The community aspect offers more player accomplishment where you place housing, businesses and decorations as you see fit in your expanding town. The build mode is pretty easy to use so there is little fiddling about with sliders and menus. Each building is customizable, so you’re able to create some unique looking villages if you have unlocked the right parts. Things like coloured rooftops and interior wallpapers, alongside decorations help create some visually appealing buildings from their default looks. Acquiring new parts is fairly organic, as it’s tied to the tasks you’re naturally completing through progression of the story. Once people start moving in, players then manage the populace by giving them homes and work. The people (who can come in all sorts of human and alien forms) have their own happiness, wants and desires and will often offer a side-quest where you can either gift them an item, hunt it down or craft it. The town is divided into districts which you can freely explore at any given time. Which brings us to the third gameplay loop of exploration of the surrounding areas.
Aside from your districts, there are plenty alternate areas to explore as you clear pathways to new zones through story progression. It’s here where the underlying meta game of exploration of caves and caverns offers new gameplay mechanics. Players will operate switches and solve puzzles to unlock the story’s secrets and to be fair, it’s a welcome change of pace from the rest of the game. However, what really has to be commended is the fact that aside from the opening section, you’re pretty much free to do as you please without being shoehorned into specific activities by time limits.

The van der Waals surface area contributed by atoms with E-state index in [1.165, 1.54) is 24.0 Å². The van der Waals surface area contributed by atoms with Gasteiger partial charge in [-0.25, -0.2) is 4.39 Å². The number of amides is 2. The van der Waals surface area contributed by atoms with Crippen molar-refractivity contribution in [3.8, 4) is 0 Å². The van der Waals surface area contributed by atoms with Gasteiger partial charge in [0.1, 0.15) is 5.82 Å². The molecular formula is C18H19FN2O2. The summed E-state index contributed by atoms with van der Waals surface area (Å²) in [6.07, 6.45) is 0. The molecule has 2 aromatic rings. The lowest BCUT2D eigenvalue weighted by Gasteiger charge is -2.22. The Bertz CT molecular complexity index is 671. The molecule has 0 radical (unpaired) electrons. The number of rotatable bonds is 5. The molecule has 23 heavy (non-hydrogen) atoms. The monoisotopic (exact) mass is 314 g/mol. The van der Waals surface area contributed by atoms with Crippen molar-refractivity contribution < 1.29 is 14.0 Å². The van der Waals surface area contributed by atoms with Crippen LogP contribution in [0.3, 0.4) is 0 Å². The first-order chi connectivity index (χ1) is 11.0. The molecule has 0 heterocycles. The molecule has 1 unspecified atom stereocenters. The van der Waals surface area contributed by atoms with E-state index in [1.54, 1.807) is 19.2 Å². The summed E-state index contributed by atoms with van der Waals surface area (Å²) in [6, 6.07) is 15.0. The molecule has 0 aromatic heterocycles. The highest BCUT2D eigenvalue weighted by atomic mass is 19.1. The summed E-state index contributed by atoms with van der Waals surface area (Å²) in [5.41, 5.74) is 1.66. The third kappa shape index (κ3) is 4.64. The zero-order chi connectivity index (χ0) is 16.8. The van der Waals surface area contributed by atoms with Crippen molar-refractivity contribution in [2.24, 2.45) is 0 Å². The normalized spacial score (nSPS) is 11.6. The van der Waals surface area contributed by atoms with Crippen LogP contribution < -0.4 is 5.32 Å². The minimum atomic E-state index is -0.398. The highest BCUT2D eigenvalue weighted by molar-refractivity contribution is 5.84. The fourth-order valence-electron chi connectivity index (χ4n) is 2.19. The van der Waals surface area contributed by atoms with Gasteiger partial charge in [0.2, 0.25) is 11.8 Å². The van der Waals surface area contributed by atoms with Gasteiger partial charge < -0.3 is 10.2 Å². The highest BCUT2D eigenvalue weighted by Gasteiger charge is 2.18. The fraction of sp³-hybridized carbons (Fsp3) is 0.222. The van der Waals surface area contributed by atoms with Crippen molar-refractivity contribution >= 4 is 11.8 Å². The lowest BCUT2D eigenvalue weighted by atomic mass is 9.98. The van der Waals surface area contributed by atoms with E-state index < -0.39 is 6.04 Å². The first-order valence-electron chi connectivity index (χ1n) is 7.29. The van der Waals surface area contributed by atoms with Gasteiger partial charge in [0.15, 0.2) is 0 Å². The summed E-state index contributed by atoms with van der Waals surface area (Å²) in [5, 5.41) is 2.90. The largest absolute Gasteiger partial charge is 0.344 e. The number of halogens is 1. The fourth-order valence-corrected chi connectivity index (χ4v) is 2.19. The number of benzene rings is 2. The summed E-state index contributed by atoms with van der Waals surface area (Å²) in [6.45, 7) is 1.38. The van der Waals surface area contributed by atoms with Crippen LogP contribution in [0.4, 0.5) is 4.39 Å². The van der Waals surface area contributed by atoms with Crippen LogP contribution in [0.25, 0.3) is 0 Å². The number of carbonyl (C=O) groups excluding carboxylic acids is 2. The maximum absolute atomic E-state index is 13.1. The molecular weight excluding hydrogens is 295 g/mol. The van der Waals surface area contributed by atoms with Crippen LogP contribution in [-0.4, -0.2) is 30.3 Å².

Visually, GROW looks very pleasant with its animated characters and vibrant colour palate. With a day-and-night cycle as well, the game simply oozes a distinct quality offering far more detail than Yonder. The game runs smoothly too in 4K but for those with lesser systems will be able to tweak the settings to find the right performance balance. We even managed to run the game in 8K using our RTX 3090 (see video below). Aside from the wonderful visuals, the game’s soundtrack from anime composer, Kevin Penkin is awesome. Take special note to listen to the main menu track which puts you in the right mood for the rest of the game.
GROW is a long relaxing game and as mentioned might take a bit of time to get started properly. Don’t be discouraged by the rather mundane introduction, as once the game expands its delights, becomes far more engrossing and personal. Expect to pump plentiful hours here, and due to the nature of no time limits it’s a game you can dip in and out of at leisure without penalty. In this day-and-age, that’s a breath-of-fresh-air.
To conclude then and ultimately advise whether GROW: Song of the Evertree is worth your time and money. The answer is, if you enjoyed Yonder, then you will love this. If you never tried it, then sure there are several games that offer similar approaches, but the combination of ease-of-play, excellent audio/visual fidelity and the wonderfully relaxed pacing makes this a joy-to-play and well-worth checking out if you haven’t dived into this type of non-combat gameplay experience before.
Score – 8.5/10 – Review code supplied by publisher.